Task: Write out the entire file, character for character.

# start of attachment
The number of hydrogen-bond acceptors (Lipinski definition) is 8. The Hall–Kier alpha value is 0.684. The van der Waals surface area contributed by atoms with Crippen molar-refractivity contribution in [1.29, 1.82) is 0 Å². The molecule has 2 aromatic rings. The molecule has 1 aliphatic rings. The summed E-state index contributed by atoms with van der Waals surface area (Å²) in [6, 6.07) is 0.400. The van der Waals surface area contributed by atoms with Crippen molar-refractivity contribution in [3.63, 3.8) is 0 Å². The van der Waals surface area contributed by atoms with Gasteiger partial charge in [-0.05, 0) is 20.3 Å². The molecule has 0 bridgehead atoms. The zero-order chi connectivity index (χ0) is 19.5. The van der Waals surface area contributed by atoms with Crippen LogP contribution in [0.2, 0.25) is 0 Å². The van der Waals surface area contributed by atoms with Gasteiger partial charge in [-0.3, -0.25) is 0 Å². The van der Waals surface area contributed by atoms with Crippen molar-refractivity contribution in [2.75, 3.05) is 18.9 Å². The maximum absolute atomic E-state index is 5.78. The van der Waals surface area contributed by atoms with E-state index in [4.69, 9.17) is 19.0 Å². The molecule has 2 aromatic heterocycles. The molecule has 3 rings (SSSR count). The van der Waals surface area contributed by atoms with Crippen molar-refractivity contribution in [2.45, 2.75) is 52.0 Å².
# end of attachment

The number of hydrogen-bond acceptors (Lipinski definition) is 8. The Hall–Kier alpha value is 0.684. The van der Waals surface area contributed by atoms with Crippen molar-refractivity contribution in [1.29, 1.82) is 0 Å². The molecule has 2 aromatic rings. The molecule has 1 aliphatic rings. The summed E-state index contributed by atoms with van der Waals surface area (Å²) in [6, 6.07) is 0.400. The van der Waals surface area contributed by atoms with Crippen molar-refractivity contribution in [3.63, 3.8) is 0 Å². The van der Waals surface area contributed by atoms with Gasteiger partial charge in [-0.05, 0) is 20.3 Å². The molecule has 0 bridgehead atoms. The zero-order chi connectivity index (χ0) is 19.5. The van der Waals surface area contributed by atoms with Crippen LogP contribution in [0.2, 0.25) is 0 Å². The van der Waals surface area contributed by atoms with Gasteiger partial charge in [-0.3, -0.25) is 0 Å². The van der Waals surface area contributed by atoms with Crippen molar-refractivity contribution in [2.75, 3.05) is 18.9 Å². The maximum absolute atomic E-state index is 5.78. The van der Waals surface area contributed by atoms with E-state index in [4.69, 9.17) is 19.0 Å². The molecule has 2 aromatic heterocycles. The molecule has 3 rings (SSSR count). The van der Waals surface area contributed by atoms with Crippen molar-refractivity contribution in [2.45, 2.75) is 52.0 Å².